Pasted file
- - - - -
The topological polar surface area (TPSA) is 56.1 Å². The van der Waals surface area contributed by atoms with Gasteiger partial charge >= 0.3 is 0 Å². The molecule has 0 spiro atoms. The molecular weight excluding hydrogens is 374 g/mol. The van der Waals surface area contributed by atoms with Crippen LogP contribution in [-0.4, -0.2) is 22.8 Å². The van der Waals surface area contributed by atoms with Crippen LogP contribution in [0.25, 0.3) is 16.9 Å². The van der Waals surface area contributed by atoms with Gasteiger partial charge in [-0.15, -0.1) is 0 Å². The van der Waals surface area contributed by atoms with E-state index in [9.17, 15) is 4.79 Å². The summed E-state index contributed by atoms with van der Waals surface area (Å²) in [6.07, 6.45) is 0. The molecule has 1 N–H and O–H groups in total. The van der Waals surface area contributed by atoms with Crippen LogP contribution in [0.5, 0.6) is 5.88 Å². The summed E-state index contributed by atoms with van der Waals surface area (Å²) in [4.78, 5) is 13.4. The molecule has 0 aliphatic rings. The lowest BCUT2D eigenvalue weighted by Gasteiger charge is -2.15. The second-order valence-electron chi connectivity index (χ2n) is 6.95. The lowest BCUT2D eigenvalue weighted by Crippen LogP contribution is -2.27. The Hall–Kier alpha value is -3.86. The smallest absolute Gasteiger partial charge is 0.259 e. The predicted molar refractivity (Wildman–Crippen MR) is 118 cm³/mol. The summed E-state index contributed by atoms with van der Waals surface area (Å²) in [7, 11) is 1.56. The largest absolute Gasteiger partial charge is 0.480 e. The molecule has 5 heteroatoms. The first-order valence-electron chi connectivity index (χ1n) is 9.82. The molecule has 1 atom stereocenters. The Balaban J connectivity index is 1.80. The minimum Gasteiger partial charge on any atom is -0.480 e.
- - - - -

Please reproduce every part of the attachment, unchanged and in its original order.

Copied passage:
The topological polar surface area (TPSA) is 56.1 Å². The van der Waals surface area contributed by atoms with Gasteiger partial charge >= 0.3 is 0 Å². The molecule has 0 spiro atoms. The molecular weight excluding hydrogens is 374 g/mol. The van der Waals surface area contributed by atoms with Crippen LogP contribution in [-0.4, -0.2) is 22.8 Å². The van der Waals surface area contributed by atoms with Crippen LogP contribution in [0.25, 0.3) is 16.9 Å². The van der Waals surface area contributed by atoms with Gasteiger partial charge in [-0.15, -0.1) is 0 Å². The van der Waals surface area contributed by atoms with E-state index in [9.17, 15) is 4.79 Å². The summed E-state index contributed by atoms with van der Waals surface area (Å²) in [6.07, 6.45) is 0. The molecule has 1 N–H and O–H groups in total. The van der Waals surface area contributed by atoms with Crippen LogP contribution in [0.5, 0.6) is 5.88 Å². The summed E-state index contributed by atoms with van der Waals surface area (Å²) in [4.78, 5) is 13.4. The molecule has 0 aliphatic rings. The lowest BCUT2D eigenvalue weighted by Gasteiger charge is -2.15. The second-order valence-electron chi connectivity index (χ2n) is 6.95. The lowest BCUT2D eigenvalue weighted by Crippen LogP contribution is -2.27. The Hall–Kier alpha value is -3.86. The smallest absolute Gasteiger partial charge is 0.259 e. The predicted molar refractivity (Wildman–Crippen MR) is 118 cm³/mol. The summed E-state index contributed by atoms with van der Waals surface area (Å²) in [7, 11) is 1.56. The largest absolute Gasteiger partial charge is 0.480 e. The molecule has 5 heteroatoms. The first-order valence-electron chi connectivity index (χ1n) is 9.82. The molecule has 1 atom stereocenters. The Balaban J connectivity index is 1.80. The minimum Gasteiger partial charge on any atom is -0.480 e.